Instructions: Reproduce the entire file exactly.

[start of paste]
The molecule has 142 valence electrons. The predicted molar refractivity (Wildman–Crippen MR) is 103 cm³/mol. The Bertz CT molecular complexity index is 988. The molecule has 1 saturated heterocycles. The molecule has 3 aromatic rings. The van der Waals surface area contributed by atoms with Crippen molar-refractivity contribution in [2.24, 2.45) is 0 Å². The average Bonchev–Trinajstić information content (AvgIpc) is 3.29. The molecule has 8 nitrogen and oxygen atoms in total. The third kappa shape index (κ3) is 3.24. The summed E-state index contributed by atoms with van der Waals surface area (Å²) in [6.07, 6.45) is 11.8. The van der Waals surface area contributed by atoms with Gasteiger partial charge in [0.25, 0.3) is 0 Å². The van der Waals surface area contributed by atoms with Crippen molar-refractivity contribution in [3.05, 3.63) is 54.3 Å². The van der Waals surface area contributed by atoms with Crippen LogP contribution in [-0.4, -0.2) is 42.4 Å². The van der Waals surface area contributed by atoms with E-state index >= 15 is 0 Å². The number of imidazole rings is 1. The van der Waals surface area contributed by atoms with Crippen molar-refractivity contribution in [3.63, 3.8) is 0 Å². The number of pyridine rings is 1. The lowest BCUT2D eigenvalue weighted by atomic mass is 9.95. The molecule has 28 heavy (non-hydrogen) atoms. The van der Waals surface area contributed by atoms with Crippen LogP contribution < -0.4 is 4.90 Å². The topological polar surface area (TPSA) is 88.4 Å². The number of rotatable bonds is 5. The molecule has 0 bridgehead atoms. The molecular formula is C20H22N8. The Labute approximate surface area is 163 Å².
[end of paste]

The molecule has 142 valence electrons. The predicted molar refractivity (Wildman–Crippen MR) is 103 cm³/mol. The Bertz CT molecular complexity index is 988. The molecule has 1 saturated heterocycles. The molecule has 3 aromatic rings. The van der Waals surface area contributed by atoms with Crippen molar-refractivity contribution in [2.24, 2.45) is 0 Å². The average Bonchev–Trinajstić information content (AvgIpc) is 3.29. The molecule has 8 nitrogen and oxygen atoms in total. The third kappa shape index (κ3) is 3.24. The summed E-state index contributed by atoms with van der Waals surface area (Å²) in [6.07, 6.45) is 11.8. The van der Waals surface area contributed by atoms with Gasteiger partial charge in [0.25, 0.3) is 0 Å². The van der Waals surface area contributed by atoms with Crippen molar-refractivity contribution in [3.05, 3.63) is 54.3 Å². The van der Waals surface area contributed by atoms with Crippen LogP contribution in [-0.4, -0.2) is 42.4 Å². The van der Waals surface area contributed by atoms with E-state index >= 15 is 0 Å². The number of imidazole rings is 1. The van der Waals surface area contributed by atoms with Crippen molar-refractivity contribution in [3.63, 3.8) is 0 Å². The number of pyridine rings is 1. The lowest BCUT2D eigenvalue weighted by atomic mass is 9.95. The molecule has 28 heavy (non-hydrogen) atoms. The van der Waals surface area contributed by atoms with Crippen LogP contribution < -0.4 is 4.90 Å². The topological polar surface area (TPSA) is 88.4 Å². The number of rotatable bonds is 5. The molecule has 0 bridgehead atoms. The molecular formula is C20H22N8. The Labute approximate surface area is 163 Å².